Environment Minister Prakash Javadekar launched India’s first national air quality index this week to monitor pollution levels in a country which has the world’s most toxic air.
The air quality index from the Central Pollution Control Board explains in layman’s terms the effect that breathing the air in 10 cities could have on a person’s health.
The central and state pollution control boards already monitor air quality in 240 cities across the country, but the data generated is voluminous and difficult for ordinary people to understand.
“It was important that information on air quality is put up in public domain in simple linguistic terms that is easily understood by a common person,” said Javadekar.
The index translates detailed information on eight different pollutants into a colour-coded warning system (including PM2.5 the smallest most dangerous particulate matter). Previously systems only recorded three pollutants.
Environmentalists have welcomed the new air quality index, however there are concerns about the accuracy of data.
It is vital to ensure monitoring stations produce good quality data and are properly maintained, warned Anumita Roychowdhury, executive director of transport and air quality at the Delhi-based non-profit Centre for Science and Environment (CSE).
So far, India’s collection of pollution data has been haphazard and compares poorly with China.
Days after launching, the system ran into technical problems. As of April 10, the AQI website readings from three of the five stations in Delhi showed “Insufficient Data for computing AQI”. And in some cases, data was missing for periods of time. Stations also only showed recordings for five out of the eight pollutants.
Functioning stations in Delhi this week showed an average air quality of “moderate” which means “breathing discomfort” to people with asthma as well as those with diseases of the heart and lungs. But in some places the levels of PM2.5 hit 12 times the World Health Organisation’s safe limit.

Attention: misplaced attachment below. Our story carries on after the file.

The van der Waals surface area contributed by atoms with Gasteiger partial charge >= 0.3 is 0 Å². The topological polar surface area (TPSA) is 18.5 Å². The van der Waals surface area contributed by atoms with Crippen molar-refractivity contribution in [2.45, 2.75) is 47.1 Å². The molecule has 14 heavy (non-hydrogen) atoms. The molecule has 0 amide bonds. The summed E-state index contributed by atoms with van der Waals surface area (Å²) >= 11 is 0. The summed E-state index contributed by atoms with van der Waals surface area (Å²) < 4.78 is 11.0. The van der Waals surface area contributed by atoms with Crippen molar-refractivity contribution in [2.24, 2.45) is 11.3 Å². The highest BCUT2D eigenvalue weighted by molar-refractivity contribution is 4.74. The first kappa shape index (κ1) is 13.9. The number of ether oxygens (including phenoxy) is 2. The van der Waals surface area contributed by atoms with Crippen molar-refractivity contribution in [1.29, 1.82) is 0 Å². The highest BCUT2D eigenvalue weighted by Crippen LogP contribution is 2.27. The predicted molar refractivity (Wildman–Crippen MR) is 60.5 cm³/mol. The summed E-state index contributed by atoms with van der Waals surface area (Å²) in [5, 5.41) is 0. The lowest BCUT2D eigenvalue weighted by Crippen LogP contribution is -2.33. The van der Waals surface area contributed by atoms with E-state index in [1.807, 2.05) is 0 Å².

Elsewhere in India, stations in Chennai showed alarming levels of PM2.5 and the holy city of Varanasi on the banks of the Ganga River recorded an AQI as high as 252 or “poor” , which means “breathing discomfort to most people on prolonged exposure” and is far higher even than pollution levels in Delhi.
Action on smog needed
The Centre for Science and Environment (CSE) has called on the government to take immediate action to reduce smog.
India has joined the global league of countries like the US, China, Mexico, France and Hong Kong that have implemented smog alert systems. However, other countries also implement emergency measures to bring down the peak pollution levels, CSE has pointed out.
Air quality warning systems in Beijing have helped build public awareness about the health impacts and put pressure on the government to take action (though there are still big concerns about data rigging).
Beijing has also come up with a pollution contingency plan. On red alert days, schools are closed, car-use is restricted, polluting factories have to cut emissions and barbecues and fireworks are banned. US and European cities have similar systems.
Greenpeace India has also voiced concerns about the lack of action to curb existing pollution levels in Delhi and to safeguard the health of the public. A recent Greenpeace survey revealed school children are consistently exposed to unacceptable levels of pollution.
“Delhi is facing a public health emergency and an Air Quality Index needs to be matched with actionable plans on how to bring the pollution levels down, at the very least with a health advisory,” said Aishwarya Madineni a Greenpeace campaigner.
“This [AQI] is merely band aid on a wound that needs stitches, the bleeding is going to continue,” she said.
Fresh ban on old diesel cars
Delhi has taken recently taken measures to control pollution from vehicles, a major culprit behind the city’s toxic air. Within days of a National Green Tribunal (NGT) ruling banning diesel-run vehicles over 10 years old in Delhi and the neighbouring states of Haryana and Uttar Pradesh, the Delhi police had rounded up 100 vehicles.
Chairperson of the green tribunal, Justice Swatanter Kumar, noted that diesel is prime source of air pollution in Delhi and the situation has become so alarming that people are being advised to leave Delhi due to adverse effects on health.
Last November, the Tribunal passed a ruling to ban all vehicles over 15 years old. However, the ban was not implemented by the states.
Delhi authorities need to enforce tighter emissions standards for vehicles and fuel taxes, argued Vivek Chhattopadhyay from the Centre for Science and Environment (CSE). About 45% of cars in Delhi are diesel run and pollution from one diesel car is equal to about seven petrol cars, he said.
The new order is expected to cover around 1.19 million private diesel cars and about 35,000 commercial vehicles (these were registered before Delhi made clean natural gas compulsory for commercial vehicles). The ban will also restrict the entry of about 10,000 cars registered in Noida and Ghaziabad into Delhi.
Vishnu Mathur, director general of Society of Indian Automobile Manufacturers (SIAM), argued the ban should been implemented nationwide since old vehicles will simply be resold and continue to pollute elsewhere.
Other countries have taken strong steps to phase out old vehicles. In 2014, about 7 million vehicles were banned from the road in China because they failed to meet emissions standards, though cities are still struggling to curb car fumes.